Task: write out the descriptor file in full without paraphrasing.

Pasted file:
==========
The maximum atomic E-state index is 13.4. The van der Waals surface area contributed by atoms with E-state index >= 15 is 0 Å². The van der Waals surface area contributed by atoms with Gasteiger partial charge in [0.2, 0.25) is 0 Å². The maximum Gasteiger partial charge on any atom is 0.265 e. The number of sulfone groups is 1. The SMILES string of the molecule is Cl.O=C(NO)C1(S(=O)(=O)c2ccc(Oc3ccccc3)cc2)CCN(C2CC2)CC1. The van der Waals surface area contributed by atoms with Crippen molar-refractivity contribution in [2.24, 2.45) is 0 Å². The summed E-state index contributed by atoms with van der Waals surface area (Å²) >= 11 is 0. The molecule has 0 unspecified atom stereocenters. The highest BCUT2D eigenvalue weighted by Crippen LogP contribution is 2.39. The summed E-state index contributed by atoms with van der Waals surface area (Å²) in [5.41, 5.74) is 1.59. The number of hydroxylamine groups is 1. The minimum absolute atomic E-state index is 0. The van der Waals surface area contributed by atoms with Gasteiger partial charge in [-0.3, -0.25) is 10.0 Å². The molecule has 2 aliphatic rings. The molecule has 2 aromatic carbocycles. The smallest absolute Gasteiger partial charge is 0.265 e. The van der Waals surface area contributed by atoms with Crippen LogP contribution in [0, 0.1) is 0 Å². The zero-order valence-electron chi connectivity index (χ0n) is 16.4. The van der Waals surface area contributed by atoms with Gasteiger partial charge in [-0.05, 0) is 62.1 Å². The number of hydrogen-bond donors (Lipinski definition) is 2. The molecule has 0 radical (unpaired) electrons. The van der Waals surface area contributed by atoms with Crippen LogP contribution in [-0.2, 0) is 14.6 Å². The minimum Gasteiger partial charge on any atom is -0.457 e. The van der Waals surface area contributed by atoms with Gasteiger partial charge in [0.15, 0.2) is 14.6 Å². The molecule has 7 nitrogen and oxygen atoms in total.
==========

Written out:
The maximum atomic E-state index is 13.4. The van der Waals surface area contributed by atoms with E-state index >= 15 is 0 Å². The van der Waals surface area contributed by atoms with Gasteiger partial charge in [0.2, 0.25) is 0 Å². The maximum Gasteiger partial charge on any atom is 0.265 e. The number of sulfone groups is 1. The SMILES string of the molecule is Cl.O=C(NO)C1(S(=O)(=O)c2ccc(Oc3ccccc3)cc2)CCN(C2CC2)CC1. The van der Waals surface area contributed by atoms with Crippen molar-refractivity contribution in [2.24, 2.45) is 0 Å². The summed E-state index contributed by atoms with van der Waals surface area (Å²) >= 11 is 0. The molecule has 0 unspecified atom stereocenters. The highest BCUT2D eigenvalue weighted by Crippen LogP contribution is 2.39. The summed E-state index contributed by atoms with van der Waals surface area (Å²) in [5.41, 5.74) is 1.59. The number of hydroxylamine groups is 1. The minimum absolute atomic E-state index is 0. The van der Waals surface area contributed by atoms with Gasteiger partial charge in [-0.3, -0.25) is 10.0 Å². The molecule has 2 aliphatic rings. The molecule has 2 aromatic carbocycles. The smallest absolute Gasteiger partial charge is 0.265 e. The van der Waals surface area contributed by atoms with Crippen LogP contribution in [0, 0.1) is 0 Å². The zero-order valence-electron chi connectivity index (χ0n) is 16.4. The van der Waals surface area contributed by atoms with Gasteiger partial charge in [-0.05, 0) is 62.1 Å². The number of hydrogen-bond donors (Lipinski definition) is 2. The molecule has 0 radical (unpaired) electrons. The van der Waals surface area contributed by atoms with Crippen LogP contribution in [-0.2, 0) is 14.6 Å². The minimum Gasteiger partial charge on any atom is -0.457 e. The van der Waals surface area contributed by atoms with Gasteiger partial charge in [0.15, 0.2) is 14.6 Å². The molecule has 7 nitrogen and oxygen atoms in total.